Comedy helped raise me, like an invisible Mrs Doubtfire. I grew up surrounded by classic British wit and wordplay – Monty Python, The Goons, The Navy Lark, Are You Being Served?, The Two Ronnies, Morecambe and Wise… I could recite the script of Monty Python and the Holy Grail off by heart…
On top of that, I’m a sucker for well-written comedy songs and parodies. I love Tom Lehrer, Weird Al Yankovic, and the Epic Rap Battles Of History series on YouTube.
When I was younger, I tried writing some comedy sketches and sitcom episode scripts. None of them made it past the eyes of my best friends (the other main characters) – it was more of an outlet.
Older me found a far better outlet on Twitter. Some of those tweets have won me clients (‘We were looking for someone who can put more humour into this copy, and we found you on here’).
From 2013 to 2017, I had a spot on the Funny Women editorial/social media team (plus the advisory board, for a short time). I wrote over 150 articles for their website, including reviews for a ton of comedy shows I’d never have managed to see otherwise.
I was given several chances to do stand-up comedy at open mic nights, as well – but when you’re only 4ft 10in, it’s hard for the audience to tell if you’re standing up or not.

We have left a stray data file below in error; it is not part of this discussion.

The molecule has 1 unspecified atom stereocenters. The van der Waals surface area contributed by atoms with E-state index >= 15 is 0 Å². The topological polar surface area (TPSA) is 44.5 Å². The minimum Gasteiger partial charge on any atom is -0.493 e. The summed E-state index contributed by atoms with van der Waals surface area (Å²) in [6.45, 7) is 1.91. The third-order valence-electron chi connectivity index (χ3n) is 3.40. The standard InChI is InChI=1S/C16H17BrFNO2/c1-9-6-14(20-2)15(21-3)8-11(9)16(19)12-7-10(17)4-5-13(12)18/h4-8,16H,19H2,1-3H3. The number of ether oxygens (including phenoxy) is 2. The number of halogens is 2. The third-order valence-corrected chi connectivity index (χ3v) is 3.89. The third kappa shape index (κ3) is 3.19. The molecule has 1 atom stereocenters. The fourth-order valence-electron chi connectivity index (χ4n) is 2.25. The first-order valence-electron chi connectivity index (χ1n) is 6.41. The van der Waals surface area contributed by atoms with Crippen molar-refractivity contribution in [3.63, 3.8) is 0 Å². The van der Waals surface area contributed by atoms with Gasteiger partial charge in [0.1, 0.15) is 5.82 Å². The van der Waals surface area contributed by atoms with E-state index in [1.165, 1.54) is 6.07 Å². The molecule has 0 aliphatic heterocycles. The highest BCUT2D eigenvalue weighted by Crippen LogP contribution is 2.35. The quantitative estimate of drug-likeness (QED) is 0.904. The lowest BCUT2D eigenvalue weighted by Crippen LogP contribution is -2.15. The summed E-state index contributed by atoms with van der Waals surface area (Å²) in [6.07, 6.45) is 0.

LOL! What plans do you have for the future?
To be honest, the last few years have left me feeling like making plans – even three to six months ahead – is pointless. I almost don’t want to know what the future holds. I used to just hope it’d be positive, but right now I can’t invest any more mental energy in being even slightly optimistic.
In an ideal world, I’d like to end up as a self-employed freelance writer over here, assuming I can get that permanent-residency status. I should try and pass JLPT N1 in the meantime, too.
Got any favourite work – by anyone – that inspires you?
‘From childhood’s hour I have not been
As others were—I have not seen
As others saw—I could not bring
My passions from a common spring—
From the same source I have not taken
My sorrow—I could not awaken
My heart to joy at the same tone—
And all I lov’d—I lov’d alone—
Then—in my childhood—in the dawn
Of a most stormy life—was drawn
From ev’ry depth of good and ill
The mystery which binds me still—
From the torrent, or the fountain—
From the red cliff of the mountain—
From the sun that ’round me roll’d
In its autumn tint of gold—
From the lightning in the sky
As it pass’d me flying by—
From the thunder, and the storm—
And the cloud that took the form
(When the rest of Heaven was blue)
Of a demon in my view.’
Alone by Edgar Allan Poe
I’ve always been the ‘weird kid’. This poem struck that ‘weird kid’ chord with me.
Realising that we all feel this way about ourselves – that I’m more normal than I want to admit – hasn’t changed my appreciation for how well this is worded. Short and simple lines, but so deep and introspective at the same time.
And what do you have for breakfast?
A large mug of milky coffee. I can’t face food before 10am, so I get my caffeine fix instead.